US closed today, but plenty of data ahead this week with the retail sales report of particular note
Following today’s Presidents’ Day holiday, this week’s US data flow gets underway tomorrow with the release of the New York Fed’s manufacturing survey for February. By far the busiest day this week is Wednesday, which will bring the release of the retail sales, IP and PPI reports for January, together with data on business inventories for December and the NAHB housing index for February. Of those, most interest will centre on the retail sales report, especially in light of the consecutive declines reported of the previous three months. Daiwa America Chief Economist Mike Moran expects that the latest round of rebate checks will help to drive a 1.0%M/M lift in ex auto sales, while headline spending will also be boosted by a lift in auto sales. Mike expects only a modest 0.3%M/M lift in IP, which should benefit from the longer workweek indicated in the latest payrolls report.
In contrast to last week’s very soft CPI report, higher energy prices should drive a solid lift in the headline PPI, but annual inflation for both the headline and core measures should remain very subdued at around 1%Y/Y. On Thursday, Mike expects around a 4%M/M dip in housing starts in January, consistent with the softening observed in other housing market indicators that have come off last year’s highs. The Philadelphia Fed’s manufacturing survey for February and import price data for January will also be released on Thursday. On Friday, the week will conclude with the release of the little-followed preliminary Markit PMI readings for February and news on existing home sales February. As far as Fed events are concerned, there are a few speeches scattered through the week and the minutes from the January FOMC meeting will be released on Wednesday.
Labour market and retail spending data the focus in Australia this week
There were no economic reports of note in Australia today. Tomorrow will bring the release of the minutes from this month’s RBA Board meeting, but these are unlikely to add anything new to the Bank’s already considerable post-meeting communication. The first important economic report this week is Thursday’s Labour Force report for January. With labour market indicators remaining positive, Bloomberg’s survey points to a further 30k lift in employment and a 0.1ppt decline in the unemployment rate to 6.5% – a welcome development, if confirmed, but one that would still leave the unemployment rate about 2ppts above the rate that is likely to be required to drive a notable uplift in inflation. On Friday, most interest will centre on the preliminary retail sales report for January, which should point to a solid start to the New Year given recent developments in confidence and the labour market. The preliminary Markit PMI readings for February will also be released on Friday, but as usual will likely attract little market attention.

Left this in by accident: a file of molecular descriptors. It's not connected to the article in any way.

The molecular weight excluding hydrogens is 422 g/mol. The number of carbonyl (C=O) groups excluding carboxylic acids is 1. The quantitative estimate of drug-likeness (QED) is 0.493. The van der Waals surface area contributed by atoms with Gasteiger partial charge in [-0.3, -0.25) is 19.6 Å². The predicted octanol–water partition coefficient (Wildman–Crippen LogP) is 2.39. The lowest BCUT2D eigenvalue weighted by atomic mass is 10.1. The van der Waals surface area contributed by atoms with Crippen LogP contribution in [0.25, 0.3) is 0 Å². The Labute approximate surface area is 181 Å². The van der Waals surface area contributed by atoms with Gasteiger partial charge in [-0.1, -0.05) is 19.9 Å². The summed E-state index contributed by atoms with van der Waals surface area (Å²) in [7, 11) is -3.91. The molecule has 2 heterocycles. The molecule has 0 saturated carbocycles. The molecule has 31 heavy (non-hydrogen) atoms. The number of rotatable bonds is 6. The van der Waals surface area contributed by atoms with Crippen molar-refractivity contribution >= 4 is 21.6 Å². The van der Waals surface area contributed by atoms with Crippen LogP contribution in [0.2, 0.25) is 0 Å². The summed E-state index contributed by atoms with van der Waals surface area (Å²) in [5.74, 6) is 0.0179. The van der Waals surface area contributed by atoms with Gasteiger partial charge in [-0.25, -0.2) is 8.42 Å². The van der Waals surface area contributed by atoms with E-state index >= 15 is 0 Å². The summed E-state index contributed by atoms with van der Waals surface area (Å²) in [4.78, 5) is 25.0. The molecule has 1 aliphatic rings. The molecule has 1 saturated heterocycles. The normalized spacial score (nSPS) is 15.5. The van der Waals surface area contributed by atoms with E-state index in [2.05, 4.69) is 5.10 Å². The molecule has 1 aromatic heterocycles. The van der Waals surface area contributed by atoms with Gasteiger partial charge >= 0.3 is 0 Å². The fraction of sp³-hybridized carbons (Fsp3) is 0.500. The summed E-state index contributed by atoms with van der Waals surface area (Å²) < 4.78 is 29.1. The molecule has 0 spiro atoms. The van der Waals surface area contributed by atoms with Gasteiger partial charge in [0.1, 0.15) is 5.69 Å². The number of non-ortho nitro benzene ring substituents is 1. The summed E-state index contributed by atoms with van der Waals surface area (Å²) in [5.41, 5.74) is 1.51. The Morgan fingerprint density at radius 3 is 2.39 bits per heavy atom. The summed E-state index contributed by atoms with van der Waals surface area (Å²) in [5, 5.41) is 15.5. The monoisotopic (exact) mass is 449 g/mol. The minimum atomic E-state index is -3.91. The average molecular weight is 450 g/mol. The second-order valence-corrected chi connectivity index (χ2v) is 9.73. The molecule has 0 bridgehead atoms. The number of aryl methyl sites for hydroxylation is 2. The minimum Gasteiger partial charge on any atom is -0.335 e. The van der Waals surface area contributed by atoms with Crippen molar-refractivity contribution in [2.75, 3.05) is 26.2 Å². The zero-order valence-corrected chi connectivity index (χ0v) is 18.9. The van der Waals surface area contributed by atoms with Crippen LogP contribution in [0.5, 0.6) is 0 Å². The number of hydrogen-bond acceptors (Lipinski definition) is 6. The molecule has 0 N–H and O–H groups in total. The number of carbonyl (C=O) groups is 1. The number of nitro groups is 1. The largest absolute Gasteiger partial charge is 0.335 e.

Kiwi services PMI remains below 50 in January; housing and PPI data ahead this week
In contrast to last week’s vigorous rebound in the manufacturing PMI, the BNZ-Business NZ services PMI fell a disappointing 1.2pts to 47.9 in January, thus remaining below 50 for a third consecutive month. In the detail, the activity/sales index fell 4.6pts to 46.4 while the employment index fell 5.9pts to 46.9. Ordinarily, some solace might be taken from a 2.8pt lift in the new orders index to a 3-month high of 53.7. However, whether this translates into a higher overall PMI reading next month will depend on whether new pandemic-induced restrictions on activity – which took effect from midnight Sunday and which will last for at least three days – are later extended in duration and/or breadth.
The remainder of this week’s Kiwi diary is unlikely to attract much market attention. The REINZ housing report for January will likely remain very robust as buyers rushed to beat the re-imposition of LVR restrictions. The PPI indices for Q4 will be released on Friday.